Taken from the new print issue of THE FACE. Get your copy here.
Our 10-hour photoshoot can’t wrap until false eyelashes are applied to a plush alpaca for one final shot. A make-up artist – with equally large lashes – races around a hillside bungalow nestled near the Angeles National Forest, north of Los Angeles, looking for the perfect pair. Somebody’s phone is blaring a playlist of trending songs, while the skittish homeowner flaps around the photographer, who has placed TikTok’s Bella Poarch on top of a marble kitchen island our house-proud host is worried will break.
Poarch – who is tiny – is unfazed. Despite being the reason the 20-person crew is here, she draws the least amount of attention to herself. In fact, when the photographer declares the shoot over, Poarch hardly reacts.
Perfectly styled pigtails aside, the 24-year-old doesn’t seem like someone who’d spend hours filming herself doing anything. But once I hit record, her face lights up and she begins sustained, wide-eyed eye contact, perfectly fitting the platform on which she’s the fourth most followed person on the planet, and the reason for her fairytale transformation into a popstar.
Like plenty of fairytales, this one begins with a little girl singing while doing chores on a farm. But there is no magic, no Fairy Godmother and no Prince Charming. There is only Bella Poarch and a video-sharing app.
Poarch never knew her biological parents. Born in the Philippines, she lived with her grandmother in poverty until she was three, when she was adopted by a white US Army veteran and his Filipina wife. The youngest of four adopted siblings, she spent long hours working alongside her brother on the family farm in the province of Pangasinan every morning before school. “I cleaned up a lot of shit. That’s actually when I fell in love with music,” she says.
Listening to Taylor Swift and Bruno Mars on the radio, Poarch sang to herself while working on the farm from three to 6am. Her adoptive parents (she refers to them as “step”) forbade her from participating in any extracurricular activities, but she secretly entered, and won, dozens of singing competitions and talent shows in elementary and middle school. She was punished, but persisted: “I was a hard-headed kid.”
Poarch describes her parents as strict and her childhood as rough, sometimes laughing as she recounts their rules. But on YouTube’s H3 podcast in June, she detailed treatment that she eventually categorised as abuse. Some days her stepfather wouldn’t allow her to shower before school after her pre-dawn shift on the farm, leading to bullying from her classmates.
In a TikTok in November 2020, a fan asked Poarch why she had so many tattoos. She explained that she was using the art to cover her scars from years of physical abuse.
Swamped today in a massive Balenciaga hoodie, Poarch is shy, covering her hands with her mouth as she laughs. But when she speaks, she is firm and clear. Still getting used to the spotlight, she assures me that her shyness was “much, much worse in high school”.
When she was 14, her stepfather’s health complications led the family to the US, where they settled in Fresno, a city of half a million in the central valley of California. By this point, Poarch was fluent in English after years of her stepfather not allowing her and her siblings to speak their native Tagalog at home. But in high school, she was forbidden to hang out or go anywhere after class and struggled to make friends.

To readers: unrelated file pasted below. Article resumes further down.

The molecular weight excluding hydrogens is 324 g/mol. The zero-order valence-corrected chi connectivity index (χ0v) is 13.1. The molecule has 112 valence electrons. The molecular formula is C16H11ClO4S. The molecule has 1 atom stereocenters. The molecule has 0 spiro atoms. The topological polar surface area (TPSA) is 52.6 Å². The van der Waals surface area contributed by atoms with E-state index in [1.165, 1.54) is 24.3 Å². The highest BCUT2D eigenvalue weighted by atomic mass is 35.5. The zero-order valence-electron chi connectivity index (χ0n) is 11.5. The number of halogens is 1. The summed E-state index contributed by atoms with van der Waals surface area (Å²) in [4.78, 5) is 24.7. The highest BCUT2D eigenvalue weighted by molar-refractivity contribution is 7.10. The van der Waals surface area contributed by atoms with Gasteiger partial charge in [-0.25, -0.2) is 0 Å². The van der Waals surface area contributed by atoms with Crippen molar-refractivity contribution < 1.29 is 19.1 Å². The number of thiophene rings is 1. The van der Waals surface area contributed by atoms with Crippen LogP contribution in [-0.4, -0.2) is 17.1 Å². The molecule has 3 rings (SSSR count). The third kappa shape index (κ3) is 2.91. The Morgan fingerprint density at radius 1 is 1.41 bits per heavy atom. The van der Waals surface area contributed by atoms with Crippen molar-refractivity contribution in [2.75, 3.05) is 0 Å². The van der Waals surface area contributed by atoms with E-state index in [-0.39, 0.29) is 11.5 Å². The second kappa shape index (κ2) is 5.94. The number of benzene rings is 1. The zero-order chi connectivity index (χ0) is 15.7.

Graduating early, she took a job at a local Target, lasting a few months before realising she needed to think bigger. “I said to myself: ‘I can’t do this. I might have to go to college or do something with my life.’” In 2015, without money to move out and fearful of getting into debt, Poarch took the advice of her enlisted brother and decided to join the US Navy.
In bootcamp, Poarch had to carry machine guns as big as her five-foot frame while, at night, she slept in a room with 20 other girls. “It was my first sleepover,” she recalls, smiling. As girls cried themselves to sleep missing home, Poarch was happy to have gotten her ticket out. “Joining the military gave me my freedom.”
When an officer asked if any of the girls could sing soprano, Poarch’s disbelief quickly gave way to relief. She and her fellow high-voiced recruits were asked to join Triple Threat, a bootcamp choir and drill team that performed at graduations.
After training, Poarch was stationed in Japan. On her off-days she travelled to Tokyo to admire colourful, outlandish street fashion. Her signature look – two super-high, super-long pigtails and glowy make-up on her cheeks and nose – is inspired by anime characters and the local street style there. “People used to bully me for how I did my make-up,” she tells me. “Going out in public with ponytails, I’d get told: ‘You’re a grown-ass woman, what the fuck?’”
In what turned out to be her last year in the Navy, Poarch was stationed in Hawaii, where she learned to play the ukulele in just one month. She began writing and recording songs on her phone, occasionally uploading them to SoundCloud but receiving minimal interaction. Despite enjoying her new adult life, Poarch was struggling.
“I had a lot of battles with my mental health,” she admits. The Navy provided a therapist who diagnosed her with depression and PTSD. “I didn’t even know what depression was until I joined the military. Especially in the Asian community, mental health is not very talked about.”
At the end of her four-year contract, she wanted to enlist “for 10 more years” but her therapist recommended against it, suggesting Poarch take a break while she figured out what to do next. Which is how she ended up living in Hawaii, with free time and freedom, on the brink of a global pandemic.
“When I was in the Navy we weren’t allowed to download TikTok because of, um, the Chinese stuff,” Poarch says, a reference to the app’s Chinese owner, ByteDance. After completing her service, she had a Facebook page and Instagram profile, but no other social media. In April 2020, her friends pushed her to download TikTok, which she initially used to share funny animal videos with friends. For her first video, Poarch sang Ariana Grande’s Raindrops.
“At that time I didn’t know how to record. I didn’t know that lighting was important, that sound needs to be crispy. But I uploaded it, got 100 views and decided to take it down. I was embarrassed, I got anxious. I thought people must not like this because it didn’t go viral.”
Undaunted, Poarch started to play the TikTok game. She took advice from videos on the app’s For You page about what sounds and filters were popular. She stumbled upon the Face Zoom filter that would go on to be her signature and, arguably, change her life. The filter tracks users as they move around the frame, following their gaze with the camera, seamlessly timing zooms and angle shifts with the movement of the face. Over time, some of Poarch’s Face Zoom videos, in which she bops around, her anime babyface moving to the latest TikTok trend, reached a million likes. Still, it felt like a fluke. Her next video, however, was different.